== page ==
when on two wheels, rather than four, a tent can be a psychological as well as practical thing. if you're in a car, sleeping under the stars is ace cos you've always got somewhere to retreat to in bad weather or when feeling lonely. although I slept out a lot on the last trip, it IS comforting having a tent available.
on the route you plan, you'll find camp sites at Illizi (just south of town) and Djanet (centre and outskirts). they have huts that you can use. they may be other campsites elsewhere. the hotels at Hassi Messaoud and Illizi were full around 22/12/02.
weight/space-wise, I made a two man tent that suspends between two bikes. it weighs less than a kilo and is a handy groundsheet when you've had enough of sand in your sleeping bag.
I think I like the idea of no tent and a bivvy bag just in case, I'm going to go and have a look next weekend in my camping shop (unless anyone has any especially good online sources?).
RichLees - I did ask a question a month or so ago about fuel stops, and you said to make sure I visited the Bermuda Triangle - where is it, and why should I visit it? I've looked at your photo. I'm guessing it is HbG/4Chemins/Tin Fouye or possibly Square Bresson/Ouargla/Hassi-M?
Should I be able to find plenty of camping spots hard enough to ride a couple of kms away from the road without sinking? I swore after getting stuck repeatedly last year trying to get to Nouadhibou ( http://ichapp.users.btopenworld.com/...s/DSCN4411.htm ) that I'd never take that bike off the tarmac again! Maybe though its a bit like having a blinding hangover and saying you'll never drink again.
[This message has been edited by IanC (edited 27 January 2003).]
Sam - I started reading your "bache" post and wasn't sure if this was meant as a tent or a sand-mat!
It's hard to describe the effort, by yourself, to extract last time I got 290kgs of motorcycle sunk up to the pipes. I think it would be fair to say that I'm fairly physically strong, but it almost beat me. I even got Chris's book out of my luggage in the heat (literally) of the moment, and went to the "last resort" of placing my prized leather jacket under the back wheel, but it was immediately spat out. Whereas a piece of tarpaulin and some pegs, or even one just long enough to go under the front wheel as an anchor, could well be the answer.
I think it could be the thing to "kill two birds with one stone". I did think about trying to make a sort of "rope-ladder", of something like 2x1" battens at 6" centres with lightish rope threaded through.
If you see any reports of some fool trying to ride a Pan European on a beach through some westcountry sand-dunes in the next month or so, it'll be me testing my sand-extraction techniques!
I suppose I could buy a trail bike.
What sort of size are you talking about - 2.0 x 2.5m? or smaller?
[This message has been edited by IanC (edited 27 January 2003).]
Mine is about 3x4m - you don't really want any smaller.
The other good thing is that this highly technical bit of kit is available almost everywhere in the world. (so when it gets shredded during a particularly tough extraction, you can replace it without difficulty).
Makes me wonder about starting a thread: "Uses for a tarpaulin" - wild!
the Bermuda Triangle is on the west side of the road between Hassi Messaoud and Hassi Bel Gebour. 100km north of HBG? I don't recall. we didn't stop this year cos the old man's pack of dogs came out to "play" as we slowed down. I rather think they like the taste of biker.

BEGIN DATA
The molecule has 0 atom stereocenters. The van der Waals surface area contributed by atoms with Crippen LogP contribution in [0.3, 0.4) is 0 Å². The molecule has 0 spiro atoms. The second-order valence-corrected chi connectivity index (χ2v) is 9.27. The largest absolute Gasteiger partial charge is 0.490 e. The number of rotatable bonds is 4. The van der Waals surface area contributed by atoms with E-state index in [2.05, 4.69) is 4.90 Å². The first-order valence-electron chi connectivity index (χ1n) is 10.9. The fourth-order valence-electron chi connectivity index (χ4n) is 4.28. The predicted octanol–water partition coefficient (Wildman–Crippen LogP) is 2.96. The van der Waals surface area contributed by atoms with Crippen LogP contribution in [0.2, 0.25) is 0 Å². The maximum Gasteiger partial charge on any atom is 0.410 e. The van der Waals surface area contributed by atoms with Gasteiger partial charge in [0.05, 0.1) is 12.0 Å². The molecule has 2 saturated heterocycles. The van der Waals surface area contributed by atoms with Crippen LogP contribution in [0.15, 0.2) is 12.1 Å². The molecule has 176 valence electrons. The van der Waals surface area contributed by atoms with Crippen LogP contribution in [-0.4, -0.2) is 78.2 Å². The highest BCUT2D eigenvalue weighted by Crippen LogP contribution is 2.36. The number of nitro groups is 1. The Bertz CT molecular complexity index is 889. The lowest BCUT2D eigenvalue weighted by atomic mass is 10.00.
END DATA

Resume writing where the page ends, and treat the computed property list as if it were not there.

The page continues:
if you fancy a goretex bivvy, I have one available for sale. its the pole-less type, but if its just for "emergencies" ...
"I just wanted to say thanks for doing this and sharing so much with the rest of us." Dave, USA
"Your website is a mecca of valuable information and the DVD series is informative, entertaining, and inspiring! The new look of the website is very impressive, updated and catchy. Thank you so very much!" Jennifer, Canada
"...Great site. Keep up the good work." Murray and Carmen, Australia
"We just finished a 7 month 22,000+ mile scouting trip from Alaska to the bottom of Chile and I can't tell you how many times we referred to your site for help. From how to adjust your valves, to where to stay in the back country of Peru. Horizons Unlimited was a key player in our success. Motorcycle enthusiasts from around the world are in debt to your services." Alaska Riders
10th Annual HU Travellers Photo Contest is on now! This is an opportunity for YOU to show us your best photos and win prizes!
Global Rescue is the premier provider of medical, security and evacuation services worldwide and is the only company that will come to you, wherever you are, and evacuate you to your home hospital of choice. Additionally, Global Rescue places no restrictions on country of citizenship - all nationalities are eligible to sign-up!
Horizons Unlimited is not a big multi-national company, just two people who love motorcycle travel and have grown what started as a hobby in 1997 into a full time job (usually 8-10 hours per day and 7 days a week) and a labour of love. To keep it going and a roof over our heads, we run events (22 this year!); we sell inspirational and informative DVDs; we have a few selected advertisers; and we make a small amount from memberships.
You don't have to be a Member to come to an HU meeting, access the website, the HUBB or
to receive the e-zine. What you get for your membership contribution is our sincere gratitude, good karma and
knowing that you're helping to keep the motorcycle travel dream alive. Contributing Members and Gold Members do get additional features on the HUBB. Here's a list of all the Member benefits on the HUBB.